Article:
The author’s experience of negotiations with the People’s Republic of China (PRC) was in the diplomatic world. The advice which follows is generally relevant to all forms of negotiating with Chinese counterparts. However, some aspects may not fit well in business negotiations, for example the wisdom of using go-betweens who are not members of either side of the negotiation.
Before negotiations begin
The Chinese generally adopt a confrontational attitude in negotiations. They see negotiations as a battle to be won; compromise is more likely to be seen as a retreat or defeat. This may be a cultural trait, reinforced by the political nature of the Chinese Communist Party (CCP) and its innate (possibly, increasing) suspicion of foreigners. But it is also a conscious and contrived device aimed at controlling the atmosphere and putting the foreigners on the back foot. It is important not to be either surprised or alarmed at this.
Chinese negotiators usually have a brief handed down to them which has been decided at a high level. Ground level officials may know the subject better, but their input is small. They have very little, if any, leeway for taking the initiative. This too partly explains the often aggressive nature of Chinese negotiations: the official has no choice but to fight hard for the objective his superiors have set. Compromise would mean a departure from orders handed down. If deadlock results, officials prefer to report back to higher levels to obtain a revised brief or authorisation to proceed.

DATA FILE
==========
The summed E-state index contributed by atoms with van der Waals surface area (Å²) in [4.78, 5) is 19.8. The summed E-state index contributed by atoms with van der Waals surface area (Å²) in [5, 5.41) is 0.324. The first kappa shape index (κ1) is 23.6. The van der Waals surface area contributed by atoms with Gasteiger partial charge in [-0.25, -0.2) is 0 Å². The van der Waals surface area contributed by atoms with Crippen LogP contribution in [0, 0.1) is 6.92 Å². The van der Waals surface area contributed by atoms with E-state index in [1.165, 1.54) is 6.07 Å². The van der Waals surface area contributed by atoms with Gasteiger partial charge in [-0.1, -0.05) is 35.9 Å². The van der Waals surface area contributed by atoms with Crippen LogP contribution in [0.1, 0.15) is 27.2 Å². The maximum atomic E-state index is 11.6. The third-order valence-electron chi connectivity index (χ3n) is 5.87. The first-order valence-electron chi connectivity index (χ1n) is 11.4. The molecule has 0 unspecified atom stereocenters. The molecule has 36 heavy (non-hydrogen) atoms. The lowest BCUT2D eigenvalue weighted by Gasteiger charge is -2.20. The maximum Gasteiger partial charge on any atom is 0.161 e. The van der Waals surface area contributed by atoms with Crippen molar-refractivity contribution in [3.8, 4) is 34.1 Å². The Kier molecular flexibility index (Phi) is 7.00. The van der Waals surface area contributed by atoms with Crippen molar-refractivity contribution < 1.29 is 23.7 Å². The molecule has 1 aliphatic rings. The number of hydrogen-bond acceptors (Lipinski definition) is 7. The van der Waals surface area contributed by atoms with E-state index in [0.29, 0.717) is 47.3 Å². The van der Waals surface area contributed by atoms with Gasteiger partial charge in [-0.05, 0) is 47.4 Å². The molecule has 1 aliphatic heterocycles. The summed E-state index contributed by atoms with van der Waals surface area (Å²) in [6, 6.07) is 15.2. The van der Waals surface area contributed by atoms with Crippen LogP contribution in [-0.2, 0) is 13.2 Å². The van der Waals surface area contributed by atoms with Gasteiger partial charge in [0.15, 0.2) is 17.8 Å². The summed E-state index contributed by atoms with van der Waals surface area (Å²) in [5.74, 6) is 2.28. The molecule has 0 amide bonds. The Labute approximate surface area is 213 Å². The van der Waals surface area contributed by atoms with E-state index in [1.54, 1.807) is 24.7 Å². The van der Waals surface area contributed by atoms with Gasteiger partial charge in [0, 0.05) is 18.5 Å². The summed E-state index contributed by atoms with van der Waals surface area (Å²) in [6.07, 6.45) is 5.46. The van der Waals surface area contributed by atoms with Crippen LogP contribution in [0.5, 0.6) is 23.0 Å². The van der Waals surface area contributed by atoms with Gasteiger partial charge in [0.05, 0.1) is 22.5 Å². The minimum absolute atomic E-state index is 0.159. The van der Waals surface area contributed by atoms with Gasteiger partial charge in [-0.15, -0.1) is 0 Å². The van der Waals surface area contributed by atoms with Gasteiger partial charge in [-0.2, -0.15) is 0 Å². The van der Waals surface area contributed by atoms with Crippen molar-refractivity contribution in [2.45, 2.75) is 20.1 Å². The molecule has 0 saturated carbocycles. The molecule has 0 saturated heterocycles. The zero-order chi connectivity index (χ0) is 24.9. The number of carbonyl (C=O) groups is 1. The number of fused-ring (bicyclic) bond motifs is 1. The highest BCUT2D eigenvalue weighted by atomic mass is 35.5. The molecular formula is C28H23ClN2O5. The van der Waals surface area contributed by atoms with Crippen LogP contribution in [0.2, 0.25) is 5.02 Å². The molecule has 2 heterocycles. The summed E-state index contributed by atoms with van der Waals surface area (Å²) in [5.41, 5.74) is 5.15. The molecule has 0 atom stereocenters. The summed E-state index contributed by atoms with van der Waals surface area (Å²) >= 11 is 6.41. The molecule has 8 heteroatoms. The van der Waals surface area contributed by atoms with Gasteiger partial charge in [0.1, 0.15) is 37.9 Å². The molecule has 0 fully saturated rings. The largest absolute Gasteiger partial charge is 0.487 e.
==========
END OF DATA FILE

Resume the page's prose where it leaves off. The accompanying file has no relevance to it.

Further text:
This mindset contrasts with that of Western negotiators. Again, possibly for cultural and educational reasons, they are more inclined to see both sides’ points of view, to aim to get together to solve a problem through give and take, and to be imaginative in coming up with compromises. Their systems prize and reward these traits. This contrasts with the CCP, which prizes and rewards loyalty, obedience and the implementation of orders. Imagination and innovation can be dangerous.
The Chinese will have made fastidious preparations before they enter negotiations. They will have studied the foreign side’s interests and likely positions, as well as the personalities of the negotiators if they are known inside the PRC. Depending on the importance of the negotiations, they may well have worked hard through cyber and intelligence channels to find out the other side’s brief.
Western negotiators should do the same. ‘Playing it by ear’ puts them at a disadvantage. And home ground is best. Wherever possible negotiations should be held outside the PRC.
The start of negotiations: First moves and ‘principles’
Not infrequently, in advance of negotiations, the Chinese will make certain demands or announce ‘principles’. These are represented as fundamental, unshakeable. Sometimes they are, but sometimes they are not. Often the Chinese will say that they will not enter into detailed discussions until their ‘principles’ are accepted. The aim is to set the agenda on their own terms, to circumscribe the negotiations before they begin. Sometimes they serve as a ‘concession’ to be made later, in exchange for a real concession from the other side.
It is important to scrutinise these ‘principles’ carefully, to push back and, if necessary, to refuse to come to the table until they are redefined. This is to avoid limiting the outcome of negotiations before they have even started, since the ‘principles’ will have been carefully designed to be consistent with an outcome favourable to the Chinese side’s more detailed position.